That folks, is dejection.
What I didn't realize until it was too late (like I could do anything about it), was that part of Iowa's demise over the last three games was a fundamental failure to properly address the players' state of minds and find the motivation that would build their energy and refocus it.
Emotion is part of the game. It's part of being a competitor and it has to be embraced. Focused, but embraced.
Somewhere along the way, Iowa has forgotten how to deal with the emotion of the game. Somewhere along the way, Iowa has forgotten what it means to be passionate, yet focused in that passion.
We can quote statistics all day long and debate numbers until we're dreaming of touchdown-to-interception ratios and third down conversion rates. What we can't put a quantity on are those parts of the game that have nothing to do with numbers but everything to do with performance on the field.
Iowa didn't do a very good job of grasping those intangibles and properly dealing with them.
2010 Grade: D
Christian Petersen/Getty Images
Expectations are important. They are the benchmark we use to determine where we're going and what we hope to achieve. They are the measuring stick we use to determine success or failure. Those expectations are quantified into tangible numbers so that we can more easily distinguish whether or not the expectations were met.
So what number would you associate with the expectations for Iowa coming into the year? 12-0? 11-1? 10-2?
Somehow, I don't think many fans came into the year thinking that the Hawkeyes would finish 7-5. Those aren't numbers you'd traditionally associate with a team in the national title hunt, or even the Big Ten title hunt.
The thing about expectations is that they're also unavoidable -- or they should be. The purpose of playing the game is to win. The path to winning is via improvement.
Iowa finished the 2009 with a lofty 11-2 record and a BCS bowl win. Given the amount of talent returning, the leadership embedded within that talent and the schedule before them, improvement could only realistically be described in numbers that begin with two digits.
In hind sight, we could easily say that losing to Wisconsin maybe should have been expected. Losing to Ohio State is always expected (for now). Losing to Michigan State might have even been accepted. Losing to Arizona isn't anything to be embarrassed about.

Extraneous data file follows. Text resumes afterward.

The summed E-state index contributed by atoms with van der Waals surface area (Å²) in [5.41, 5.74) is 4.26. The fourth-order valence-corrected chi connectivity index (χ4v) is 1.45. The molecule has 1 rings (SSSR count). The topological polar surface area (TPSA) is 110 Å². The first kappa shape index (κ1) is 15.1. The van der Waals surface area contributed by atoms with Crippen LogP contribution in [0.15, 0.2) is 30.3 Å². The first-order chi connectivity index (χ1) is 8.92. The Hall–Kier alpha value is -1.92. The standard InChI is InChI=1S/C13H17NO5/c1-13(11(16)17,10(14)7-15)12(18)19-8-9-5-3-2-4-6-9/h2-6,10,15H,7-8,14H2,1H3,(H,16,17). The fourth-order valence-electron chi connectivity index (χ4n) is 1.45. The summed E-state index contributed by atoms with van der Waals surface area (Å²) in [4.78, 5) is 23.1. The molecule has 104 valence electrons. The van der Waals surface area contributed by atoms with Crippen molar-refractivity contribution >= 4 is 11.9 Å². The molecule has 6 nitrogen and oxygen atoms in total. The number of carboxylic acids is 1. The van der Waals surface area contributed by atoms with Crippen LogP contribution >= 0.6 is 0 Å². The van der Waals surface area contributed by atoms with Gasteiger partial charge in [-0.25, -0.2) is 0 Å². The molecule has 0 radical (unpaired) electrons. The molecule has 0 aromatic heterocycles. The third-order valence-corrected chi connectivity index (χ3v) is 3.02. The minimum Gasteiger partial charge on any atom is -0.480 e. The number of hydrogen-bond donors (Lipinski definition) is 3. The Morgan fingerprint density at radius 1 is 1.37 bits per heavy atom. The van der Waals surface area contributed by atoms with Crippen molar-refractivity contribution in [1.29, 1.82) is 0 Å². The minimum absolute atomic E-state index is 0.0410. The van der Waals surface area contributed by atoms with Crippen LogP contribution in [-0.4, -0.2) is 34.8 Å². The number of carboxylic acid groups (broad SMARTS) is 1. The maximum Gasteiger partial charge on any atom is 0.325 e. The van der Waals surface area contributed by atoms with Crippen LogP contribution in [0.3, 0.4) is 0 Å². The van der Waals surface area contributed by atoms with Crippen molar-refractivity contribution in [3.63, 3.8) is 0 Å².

But Iowa didn't lose to Michigan State.
So realistically, a 9-3 season would have been a successful regular season with the strength of the conference. It's a realistic expectation that leaves room for a bowl win to get to ten wins.
7-5? There's only one way to grade that finish. FAIL!
David Purdy/Getty Images
There were bright spots to the 2010 season. The defense was good even if it wasn't as great as Iowa fans had come to expect. The offense was better than expected and Ricky Stanzi made huge strides in correcting his mistakes of the past. Iowa got a quality win over a top ten, conference opponent in dramatic fashion.
Unfortunately, the dark patches outnumbered those bright spots.
The defense folded and the offense sputter every time they were needed the very most. The coaching staff has gone beyond stagnant to the point of becoming counter-productive. The team failed to embrace the expectations laid upon them and there was such a disconnect between the players and coaches that the team fell completely apart.
In the end, everything Iowa was supposed to be blew away in a cold November wind. Everything they were supposed to achieve faded away into that magical, invisible land of shouda-woulda-coulda -- never to be seen again.
Fans can take solace that their team will get one last chance sometime in December or January to grab some small piece of redemption. It won't be enough though. It'll never make up for what should have been.
Offense = B
Defense = A
Special Teams = C
Coaching = D
Recruiting = B
Intangibles = D
Record = F
2010 Overall Record = D